REACH program seeks to improve the lives of individuals living with dementia in Auburn-Opelika area

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By Morgan Bryce
Editor

Helping individuals living with dementia continue to find their purpose in life, as well as supporting their carepartners are two primary goals of REACH, a community respite ministry housed at Auburn United Methodist Church.
Established in summer 2016, REACH is a program supported by local churches and Auburn University’s nursing and social work programs. REACH co-founder Gerald Johnson said that the program has thrived under Executive Director Christine Browdy’s leadership, who has helped expand its overall program availability, participation, support group and volunteer assistance.
“We all have a purpose and we all want to know what that purpose is. Just because somebody diagnosed with dementia does not mean that that purpose goes away,” Browdy said. “Part of the reason why we do what we do at REACH is to help them continue to build on that purpose.”
Johnson said the idea behind starting REACH sprouted from his experience as a carepartner (non-professional caregiver) for his wife Nadine, who was diagnosed with dementia in 2012. Frequent trips back-and-forth to a similar respite care in Montgomery proved to be effective, as Nadine received “physical and mental exercise and socialization” which most medical experts agree is the best way to combat the disease’s progress. Others shared in Johnson’s struggle and agreed that the Auburn-Opelika area needed a similar program.
Originally meeting once a month, REACH members started meeting more frequently to accommodate the program’s growth and hired Browdy in December 2017 to help coordinate and lead those efforts.
Since her teenage years, Browdy has focused on a career working with the elderly, particularly dementia patients. Finishing her education with degrees in health administration and counseling, Browdy has worked with the senior population during her entire career, including several years with the Lee-Russell Council of Government’s Area Agency on Aging before joining the REACH program.
Currently, REACH offers two weekly classes for its program participants on Tuesdays and Thursdays from 10 a.m. to 2 p.m. Browdy, along with Johnson, Program Volunteer Blanche McElfresh and others, work closely in creating programs that offer both fun and proper mental and physical stimulation to participants.
A typical day will consist of art or painting time, board and spelling games, food and fellowship and sing-alongs to songs that are near and dear to participant’s hearts.
“When the day is over and we tell a carepartner or a loved one what a participant did in class that day, they’ll often say, ‘Wow, they could do that?’ That brings such a sense of joy to us volunteers because they may go home and try to do things that they didn’t think they could do,” McElfresh said.
“When I describe those times together to people outside of the REACH program, I always lead by using the word ‘fun.’ It’s hilarious and wonderful to see them enjoying themselves during the day,” Johnson added. “They just engage in everything and enjoy living in the moment.”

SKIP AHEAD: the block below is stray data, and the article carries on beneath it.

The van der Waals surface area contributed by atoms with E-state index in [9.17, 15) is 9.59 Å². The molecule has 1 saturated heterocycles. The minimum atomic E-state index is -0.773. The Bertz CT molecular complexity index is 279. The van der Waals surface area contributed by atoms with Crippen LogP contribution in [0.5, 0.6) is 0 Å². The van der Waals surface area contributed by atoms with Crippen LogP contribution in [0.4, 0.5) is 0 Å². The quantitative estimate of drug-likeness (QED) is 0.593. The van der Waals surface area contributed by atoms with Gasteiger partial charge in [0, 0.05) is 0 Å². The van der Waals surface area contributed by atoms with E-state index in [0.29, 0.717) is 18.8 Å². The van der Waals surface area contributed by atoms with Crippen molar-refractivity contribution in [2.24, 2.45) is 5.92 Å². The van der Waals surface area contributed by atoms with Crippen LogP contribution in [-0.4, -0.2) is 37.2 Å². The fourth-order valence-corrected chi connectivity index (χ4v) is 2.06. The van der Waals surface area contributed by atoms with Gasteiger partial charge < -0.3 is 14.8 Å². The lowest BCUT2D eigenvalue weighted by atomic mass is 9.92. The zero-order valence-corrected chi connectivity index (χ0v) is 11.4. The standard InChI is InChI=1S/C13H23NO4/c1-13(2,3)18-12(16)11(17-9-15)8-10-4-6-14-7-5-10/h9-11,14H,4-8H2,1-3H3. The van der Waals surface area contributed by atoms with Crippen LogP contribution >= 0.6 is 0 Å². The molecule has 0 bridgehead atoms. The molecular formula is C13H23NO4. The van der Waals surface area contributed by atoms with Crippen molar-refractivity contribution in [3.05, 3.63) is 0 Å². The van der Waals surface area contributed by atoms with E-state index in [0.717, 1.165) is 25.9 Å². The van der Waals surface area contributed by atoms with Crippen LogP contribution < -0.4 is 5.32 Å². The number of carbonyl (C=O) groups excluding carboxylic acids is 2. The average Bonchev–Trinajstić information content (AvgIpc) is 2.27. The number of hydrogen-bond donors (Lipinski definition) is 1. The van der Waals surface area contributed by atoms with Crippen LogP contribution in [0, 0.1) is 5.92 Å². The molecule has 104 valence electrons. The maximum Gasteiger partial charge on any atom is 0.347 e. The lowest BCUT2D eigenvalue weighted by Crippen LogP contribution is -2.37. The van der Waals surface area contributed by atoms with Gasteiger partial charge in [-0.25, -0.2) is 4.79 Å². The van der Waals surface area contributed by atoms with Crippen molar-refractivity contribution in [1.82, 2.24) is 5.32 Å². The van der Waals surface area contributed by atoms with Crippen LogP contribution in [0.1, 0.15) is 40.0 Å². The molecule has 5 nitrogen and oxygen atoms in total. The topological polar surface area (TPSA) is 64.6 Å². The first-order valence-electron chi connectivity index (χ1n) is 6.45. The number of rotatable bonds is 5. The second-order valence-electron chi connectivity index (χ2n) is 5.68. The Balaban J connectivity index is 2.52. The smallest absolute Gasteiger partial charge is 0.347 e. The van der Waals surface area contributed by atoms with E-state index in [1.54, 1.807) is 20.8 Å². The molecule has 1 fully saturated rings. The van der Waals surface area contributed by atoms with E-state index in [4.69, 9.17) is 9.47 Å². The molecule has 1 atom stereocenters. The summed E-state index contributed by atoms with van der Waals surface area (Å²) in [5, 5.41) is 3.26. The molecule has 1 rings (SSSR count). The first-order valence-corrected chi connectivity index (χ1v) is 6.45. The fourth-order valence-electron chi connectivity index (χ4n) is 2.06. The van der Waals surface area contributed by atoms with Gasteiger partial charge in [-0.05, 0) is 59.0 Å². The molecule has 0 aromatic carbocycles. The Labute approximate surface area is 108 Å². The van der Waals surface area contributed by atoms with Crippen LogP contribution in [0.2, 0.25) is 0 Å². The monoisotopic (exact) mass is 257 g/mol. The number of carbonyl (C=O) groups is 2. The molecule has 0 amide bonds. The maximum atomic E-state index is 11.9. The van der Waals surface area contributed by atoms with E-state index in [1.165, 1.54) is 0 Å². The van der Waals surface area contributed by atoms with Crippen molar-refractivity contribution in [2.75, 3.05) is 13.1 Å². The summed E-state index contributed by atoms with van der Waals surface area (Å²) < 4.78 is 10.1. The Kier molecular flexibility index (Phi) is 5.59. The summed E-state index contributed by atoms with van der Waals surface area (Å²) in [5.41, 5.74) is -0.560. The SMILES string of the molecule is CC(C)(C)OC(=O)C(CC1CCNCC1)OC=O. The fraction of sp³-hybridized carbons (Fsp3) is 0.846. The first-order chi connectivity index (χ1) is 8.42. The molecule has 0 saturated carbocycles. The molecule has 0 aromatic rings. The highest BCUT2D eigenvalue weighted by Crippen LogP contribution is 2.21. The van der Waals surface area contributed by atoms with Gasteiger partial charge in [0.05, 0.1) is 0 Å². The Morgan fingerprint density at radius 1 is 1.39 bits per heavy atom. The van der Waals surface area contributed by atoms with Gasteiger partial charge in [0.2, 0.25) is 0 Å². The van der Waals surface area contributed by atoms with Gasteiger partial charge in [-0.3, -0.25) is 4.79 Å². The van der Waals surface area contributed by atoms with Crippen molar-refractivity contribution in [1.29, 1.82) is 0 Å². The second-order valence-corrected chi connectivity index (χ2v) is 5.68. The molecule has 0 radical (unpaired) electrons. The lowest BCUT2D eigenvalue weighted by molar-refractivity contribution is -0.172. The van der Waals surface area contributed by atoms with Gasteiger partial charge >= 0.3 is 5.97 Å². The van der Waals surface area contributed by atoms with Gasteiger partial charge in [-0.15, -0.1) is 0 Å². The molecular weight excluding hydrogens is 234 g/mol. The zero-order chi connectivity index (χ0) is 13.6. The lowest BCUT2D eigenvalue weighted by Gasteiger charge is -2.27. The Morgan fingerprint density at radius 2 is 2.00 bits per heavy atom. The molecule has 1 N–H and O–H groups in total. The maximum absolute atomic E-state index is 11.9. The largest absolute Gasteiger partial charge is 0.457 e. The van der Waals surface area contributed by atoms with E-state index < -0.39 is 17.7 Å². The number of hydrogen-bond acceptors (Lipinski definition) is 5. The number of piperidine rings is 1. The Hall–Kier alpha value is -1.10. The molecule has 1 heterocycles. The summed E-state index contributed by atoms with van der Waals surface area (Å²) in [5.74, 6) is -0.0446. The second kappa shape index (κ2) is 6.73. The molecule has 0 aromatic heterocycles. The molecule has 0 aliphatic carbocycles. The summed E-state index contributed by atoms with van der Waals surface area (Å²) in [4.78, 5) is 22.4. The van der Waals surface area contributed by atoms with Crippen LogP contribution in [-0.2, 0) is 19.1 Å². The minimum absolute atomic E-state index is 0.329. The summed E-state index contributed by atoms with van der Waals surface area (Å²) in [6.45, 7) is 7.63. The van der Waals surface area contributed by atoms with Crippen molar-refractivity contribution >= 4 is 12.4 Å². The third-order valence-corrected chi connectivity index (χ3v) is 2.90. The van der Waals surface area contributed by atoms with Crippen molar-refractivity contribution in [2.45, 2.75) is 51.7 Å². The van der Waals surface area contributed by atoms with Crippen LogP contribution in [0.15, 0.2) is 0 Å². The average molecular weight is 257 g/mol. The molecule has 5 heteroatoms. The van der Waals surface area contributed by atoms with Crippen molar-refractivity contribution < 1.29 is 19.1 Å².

The program is open to anyone living with Alzheimer’s or other forms of dementia. Participants are required to be able to feed themselves, use the restroom on their own and function in social situations. The cost is $30 per session, but scholarships are available for those with financial needs.
On the first day of attending the program, loved ones or carepartners are required to accompany participants. Browdy said she carefully observes participants to help find the perfect volunteer match, many of whom come from all walks of life. For the duration of a participant’s time in the program, their assigned volunteer will work and be with them one-on-one during sessions.
Another crucial component of REACH is its aforementioned support group, which meets monthly and allows members to learn and share in each other’s experiences.
“A caregiver is an educated, trained person whereas a carepartner is someone who isn’t trained and needs continuing education as they take care of their loved one. It’s a time to learn but it’s also a time to talk to each other and it’s truly incredible to hear some of the stories,” Johnson said.
While dementia and its other forms are currently irreversible, Browdy said that they have been told many success stories about their participants and that many of the disease’s side effects have been reduced or muted as a result of activities they have enjoyed through REACH.
“I’ve heard from people that it helps them sleep better, because they’re tired at the end of the day. Also, they tend to be better at articulating their thoughts,” Browdy said. “However, it does tend to vary from person to person, but it’s always best if it’s caught and treated early. We can’t backtrack and regain what was lost, but a program like this, when attended regularly, helps slow down the disease and its progression.”
For more information or to schedule a meeting with Browdy, call 334-826-8800, ext. 252 or send email to christineb@aumc.net. Photos and videos from REACH sessions can be found on its Facebook page, “REACH Community Respite Ministry.” The church is located at 137 S. Gay St.

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